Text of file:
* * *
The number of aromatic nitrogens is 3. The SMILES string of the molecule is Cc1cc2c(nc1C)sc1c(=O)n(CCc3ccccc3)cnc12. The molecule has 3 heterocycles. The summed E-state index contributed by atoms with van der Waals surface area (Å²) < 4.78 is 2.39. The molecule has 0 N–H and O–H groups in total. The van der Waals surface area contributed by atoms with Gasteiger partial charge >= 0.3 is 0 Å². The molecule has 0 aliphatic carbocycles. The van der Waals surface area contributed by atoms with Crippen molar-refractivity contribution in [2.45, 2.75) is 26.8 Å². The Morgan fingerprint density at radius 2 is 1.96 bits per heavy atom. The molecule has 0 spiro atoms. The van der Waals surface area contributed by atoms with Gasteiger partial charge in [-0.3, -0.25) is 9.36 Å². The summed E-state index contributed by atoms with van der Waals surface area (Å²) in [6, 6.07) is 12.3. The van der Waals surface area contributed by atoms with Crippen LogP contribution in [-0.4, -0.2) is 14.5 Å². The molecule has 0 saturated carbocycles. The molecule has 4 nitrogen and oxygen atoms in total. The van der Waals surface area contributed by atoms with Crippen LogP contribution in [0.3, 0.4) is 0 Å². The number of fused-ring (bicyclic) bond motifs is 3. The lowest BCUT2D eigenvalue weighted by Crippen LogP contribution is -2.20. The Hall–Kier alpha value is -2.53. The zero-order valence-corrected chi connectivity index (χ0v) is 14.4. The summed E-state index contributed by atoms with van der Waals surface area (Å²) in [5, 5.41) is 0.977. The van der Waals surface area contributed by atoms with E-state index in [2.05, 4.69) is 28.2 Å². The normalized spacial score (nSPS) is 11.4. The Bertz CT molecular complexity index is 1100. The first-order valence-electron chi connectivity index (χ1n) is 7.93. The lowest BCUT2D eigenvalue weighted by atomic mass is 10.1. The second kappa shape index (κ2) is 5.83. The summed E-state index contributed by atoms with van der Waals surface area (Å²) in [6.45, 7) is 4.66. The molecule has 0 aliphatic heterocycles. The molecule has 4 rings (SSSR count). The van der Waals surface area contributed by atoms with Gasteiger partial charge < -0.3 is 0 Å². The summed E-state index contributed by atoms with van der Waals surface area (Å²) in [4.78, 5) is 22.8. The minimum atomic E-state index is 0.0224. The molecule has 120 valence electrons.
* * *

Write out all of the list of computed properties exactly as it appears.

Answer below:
The number of aromatic nitrogens is 3. The SMILES string of the molecule is Cc1cc2c(nc1C)sc1c(=O)n(CCc3ccccc3)cnc12. The molecule has 3 heterocycles. The summed E-state index contributed by atoms with van der Waals surface area (Å²) < 4.78 is 2.39. The molecule has 0 N–H and O–H groups in total. The van der Waals surface area contributed by atoms with Gasteiger partial charge >= 0.3 is 0 Å². The molecule has 0 aliphatic carbocycles. The van der Waals surface area contributed by atoms with Crippen molar-refractivity contribution in [2.45, 2.75) is 26.8 Å². The Morgan fingerprint density at radius 2 is 1.96 bits per heavy atom. The molecule has 0 spiro atoms. The van der Waals surface area contributed by atoms with Gasteiger partial charge in [-0.3, -0.25) is 9.36 Å². The summed E-state index contributed by atoms with van der Waals surface area (Å²) in [6, 6.07) is 12.3. The van der Waals surface area contributed by atoms with Crippen LogP contribution in [-0.4, -0.2) is 14.5 Å². The molecule has 0 saturated carbocycles. The molecule has 4 nitrogen and oxygen atoms in total. The van der Waals surface area contributed by atoms with Crippen LogP contribution in [0.3, 0.4) is 0 Å². The number of fused-ring (bicyclic) bond motifs is 3. The lowest BCUT2D eigenvalue weighted by Crippen LogP contribution is -2.20. The Hall–Kier alpha value is -2.53. The zero-order valence-corrected chi connectivity index (χ0v) is 14.4. The summed E-state index contributed by atoms with van der Waals surface area (Å²) in [5, 5.41) is 0.977. The van der Waals surface area contributed by atoms with E-state index in [2.05, 4.69) is 28.2 Å². The normalized spacial score (nSPS) is 11.4. The Bertz CT molecular complexity index is 1100. The first-order valence-electron chi connectivity index (χ1n) is 7.93. The lowest BCUT2D eigenvalue weighted by atomic mass is 10.1. The second kappa shape index (κ2) is 5.83. The summed E-state index contributed by atoms with van der Waals surface area (Å²) in [6.45, 7) is 4.66. The molecule has 0 aliphatic heterocycles. The molecule has 4 rings (SSSR count). The van der Waals surface area contributed by atoms with Gasteiger partial charge < -0.3 is 0 Å². The summed E-state index contributed by atoms with van der Waals surface area (Å²) in [4.78, 5) is 22.8. The minimum atomic E-state index is 0.0224. The molecule has 120 valence electrons.